|Posted by Dean Hebert on January 24, 2018 at 7:25 PM||comments (0)|
September 5-10, 2016
As the season progressed, I looked forward to a multi-day camping trip in the rockies but the weather forecast looked dismal for the days I'd booked off. I searched south and found a decent forecast in Oregon, so Dan and I decided to hike the almost 50 mile loop around the Three Sisters.
On the day we were to leave, Dan informed me that didn't have all his gear ready, so we put off leaving until the next day. That meant we'd have to make up a day on the trail!
After a 9 hour drive and a short stop in Portland for a map, we arrived at the trail head.
A dry, dusty path leads from the popular parking lot and passes a couple of small lakes before reaching the first junction. We planned on a clockwise trip so we turned left.
It was getting late and darkness closed in beneath the forest canopy. We couldn't find the trail to the lake we were planning on camping at so I pulled up the GPS app on my phone and we plunged into the underbrush. I kept reading the map wrong but amazingly we found the lake! After setting up in the dark we crashed for the night.
The next morning was grey and overcast, with rain threatening. It was 16 kms to our next stop so we didn't linger over breakfast.
It was almost a good thing that the weather was bad as we spent most of it trudging through the pole creek burn, eventually making our way to two small lakes where we spent our second night.
As with most mornings, I slept past dawn but got up in time for some decent light.
With another 16 kms to go, up and over a pass, we got an early start.
The skies cleared and we were treated to views of South Sister and Broken Top. At the top of the pass we stopped and had a long break, taking photos and having lunch.
Then it was off to Green Lake.
It would have been nice to camp at Green Lakes and spend some time exploring the area but our destination for that night's camp was Moraine Lake.
I was pretty happy to arrive at Moraine Lake, nestled at the foot of South Sister, as my feet were getting tired of carrying my heavy pack.
The campsites were on a bluff overlooking the the lake and they all seemed to be occupied so we kept searching higher and higher. There was a sign warning against random camping so we needed to find a designated site. Ten minutes of searching found us an open site and we set up camp.
After a siesta and dinner it was time to explore and do some photography. I found a nice spot overlooking the lake with Broken Top in the background and waited for the best light.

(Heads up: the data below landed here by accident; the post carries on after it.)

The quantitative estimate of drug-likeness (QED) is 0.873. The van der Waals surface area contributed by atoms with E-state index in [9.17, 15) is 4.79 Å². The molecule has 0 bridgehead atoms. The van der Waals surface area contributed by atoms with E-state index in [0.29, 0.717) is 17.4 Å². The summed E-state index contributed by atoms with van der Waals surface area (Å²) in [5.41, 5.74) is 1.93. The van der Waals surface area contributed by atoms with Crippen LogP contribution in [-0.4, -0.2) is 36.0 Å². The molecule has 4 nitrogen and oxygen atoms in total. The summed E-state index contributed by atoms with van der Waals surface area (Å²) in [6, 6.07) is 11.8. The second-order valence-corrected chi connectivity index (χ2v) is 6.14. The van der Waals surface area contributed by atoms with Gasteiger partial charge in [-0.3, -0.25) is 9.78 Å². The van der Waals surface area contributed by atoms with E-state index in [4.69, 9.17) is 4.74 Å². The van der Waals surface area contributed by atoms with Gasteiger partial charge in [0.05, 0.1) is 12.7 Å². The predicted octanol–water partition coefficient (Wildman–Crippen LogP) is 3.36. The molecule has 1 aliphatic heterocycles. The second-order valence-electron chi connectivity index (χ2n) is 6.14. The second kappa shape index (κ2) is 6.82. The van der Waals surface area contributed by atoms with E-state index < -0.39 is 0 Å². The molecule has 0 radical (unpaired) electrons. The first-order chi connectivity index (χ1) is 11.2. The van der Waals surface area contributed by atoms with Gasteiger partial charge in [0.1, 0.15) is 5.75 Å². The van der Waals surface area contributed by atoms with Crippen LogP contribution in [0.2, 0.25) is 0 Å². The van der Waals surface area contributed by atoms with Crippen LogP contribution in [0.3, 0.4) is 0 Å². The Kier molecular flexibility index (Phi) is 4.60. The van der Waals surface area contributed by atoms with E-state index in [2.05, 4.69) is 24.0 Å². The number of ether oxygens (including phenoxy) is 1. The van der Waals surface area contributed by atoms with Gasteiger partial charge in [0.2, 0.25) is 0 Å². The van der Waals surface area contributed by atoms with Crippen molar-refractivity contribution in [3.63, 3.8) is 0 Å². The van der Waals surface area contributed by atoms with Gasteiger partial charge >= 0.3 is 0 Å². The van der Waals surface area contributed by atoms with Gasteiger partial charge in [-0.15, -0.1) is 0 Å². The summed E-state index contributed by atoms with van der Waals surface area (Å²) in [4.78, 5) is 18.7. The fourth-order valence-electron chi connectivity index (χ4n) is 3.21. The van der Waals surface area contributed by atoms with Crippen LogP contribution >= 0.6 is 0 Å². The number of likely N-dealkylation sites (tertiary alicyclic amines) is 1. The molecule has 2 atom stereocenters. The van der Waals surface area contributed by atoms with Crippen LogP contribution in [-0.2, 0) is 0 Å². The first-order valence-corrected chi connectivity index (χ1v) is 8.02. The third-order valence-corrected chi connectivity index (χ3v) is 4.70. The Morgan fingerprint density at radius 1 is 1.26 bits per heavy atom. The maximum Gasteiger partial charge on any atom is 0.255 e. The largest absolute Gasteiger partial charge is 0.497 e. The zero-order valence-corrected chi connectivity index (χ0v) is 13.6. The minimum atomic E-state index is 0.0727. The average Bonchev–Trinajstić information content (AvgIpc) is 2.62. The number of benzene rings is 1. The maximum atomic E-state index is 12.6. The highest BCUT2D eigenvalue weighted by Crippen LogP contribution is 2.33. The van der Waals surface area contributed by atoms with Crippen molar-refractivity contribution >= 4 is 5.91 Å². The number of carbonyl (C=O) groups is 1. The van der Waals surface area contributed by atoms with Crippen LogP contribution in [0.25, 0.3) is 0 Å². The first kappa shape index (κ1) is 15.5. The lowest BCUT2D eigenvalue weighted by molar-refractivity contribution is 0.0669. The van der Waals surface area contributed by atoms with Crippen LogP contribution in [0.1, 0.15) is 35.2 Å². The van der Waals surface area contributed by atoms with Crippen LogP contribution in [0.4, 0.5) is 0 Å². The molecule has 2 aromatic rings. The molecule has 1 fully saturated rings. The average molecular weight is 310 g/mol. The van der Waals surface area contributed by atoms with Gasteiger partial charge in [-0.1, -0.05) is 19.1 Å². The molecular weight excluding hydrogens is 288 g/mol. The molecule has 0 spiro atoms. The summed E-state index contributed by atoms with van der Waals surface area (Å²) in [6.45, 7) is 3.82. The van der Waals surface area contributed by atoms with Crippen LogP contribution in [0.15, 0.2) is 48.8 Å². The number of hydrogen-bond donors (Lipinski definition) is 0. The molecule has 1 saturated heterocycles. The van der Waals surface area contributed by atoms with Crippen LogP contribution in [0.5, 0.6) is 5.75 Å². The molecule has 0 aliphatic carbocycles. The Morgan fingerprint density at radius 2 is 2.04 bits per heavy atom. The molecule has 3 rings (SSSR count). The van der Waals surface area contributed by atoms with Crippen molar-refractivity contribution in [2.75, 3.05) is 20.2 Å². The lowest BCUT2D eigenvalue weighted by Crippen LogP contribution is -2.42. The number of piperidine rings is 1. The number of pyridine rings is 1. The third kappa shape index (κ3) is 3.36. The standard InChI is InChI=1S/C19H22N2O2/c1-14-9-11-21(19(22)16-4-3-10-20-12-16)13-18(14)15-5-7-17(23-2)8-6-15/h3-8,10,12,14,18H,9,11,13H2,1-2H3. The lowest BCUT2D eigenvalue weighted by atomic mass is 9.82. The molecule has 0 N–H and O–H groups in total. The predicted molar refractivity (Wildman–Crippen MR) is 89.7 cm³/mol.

In the morning there was enough of a breeze to ruffle the water and spoil my attempts at a reflection shot.
With a full day of hiking to reach our next camp site, we set out under clear blue skies.
We spent the morning hiking over open, rolling hills before reaching a branch in the trail. We took the low road and I was so happy with that desicion when we came across a ripe blueberry patch!
At the next trail junction we found a water source and pitched our tent. Some scouting of the area turned up a nice spot to do some photography in the morning but the light wasn't cooperating that evening so I crawled into my sleeping bag.
For once I woke up in time for sunrise. I found the spot I'd picked out the night before and began taking shots as the sunlight hit the top of a nearby peak.
Although neither Dan, nor myself were in any hurry to get going, we had our longest day of travel ahead of us.
After passing Obsidian Falls we took a break beside a cool stream, where we met a group of hikers we'd met two days earlier on the other side of the sisters. Small world!
The hardest part of the whole circuit was the climb up Opie Dilldock Pass, a dry, rocky pass that probably wasn't more than a couple hundred meters of elevation gain but seemed like so much more!
Finally, we crested the summit and began or descent to South Matthieu Lake. We were pretty tired as we circled the lake, spotting the last vacant campsite. Just as we got to the site another hiker walked up and claimed it. After a minute of discussion the hiker, Paul Carew, agreed to share the site with us. As we continued to talk I found out that Paul was a fellow photographer so we spent the next half hour talking gear and style!
In the pre-dawn light I wandered down to the small lake and took a shot of the silhoutted trees reflected on the calm water.
Continuing to explore, I found myself running up a small rise as the sun broke above the horizon. When the best light was over I returned to camp as we had a short hike and a long drive ahead of us.
Dan was a real trooper as he suffered from blisters on his feet almost the whole trip.
I think next time I'll do a loop around the two southern peaks and plan a day to summit South Sister.
|Posted by Dean Hebert on October 2, 2016 at 1:00 AM||comments (0)|
With a forecast of clearing skies I decided to attempt another hike in the Mount Baker Wilderness.
I've got to say I'm not a big fan of the access road; one lane, blind corners, and potholes. Thankfully it was Monday and traffic was light.
It was late afternoon when I hit the trail and began climbing up the modest grade through a nice forest. This late in the season I had to stop and photography every flower I could find!
As I neared the crest of the ridge, the sky was a solid layer of cloud so I was pleasantly surprised when I saw some blue skies at the top.
The sun was trying it's best to burn off the remaining clouds as I wandered up the rolling hills, making my way closer to Mount Baker.
As I reached the next summit along the trail, Mount Baker emrged from the clouds and filled the skyline.
I spied some flowers a little lower down so I stopped to frame a few shots.
A layer of clouds flowed over the ridge and I loved the light and shadow and colours.
As the light began to fade, I made my way back to a field of flowers I'd seen earlier. More clouds meant more photos along the way.
Mount Shuksan glowed pink in the dying minutes of sunlight.
A layer of clouds had formed below me on the opposite side of the divide.
By the time I was set-up at the flowers I'd seen I was left with a soft, alpine glow.
I sat there enjoying the view unit it was dark before heading back to the truck.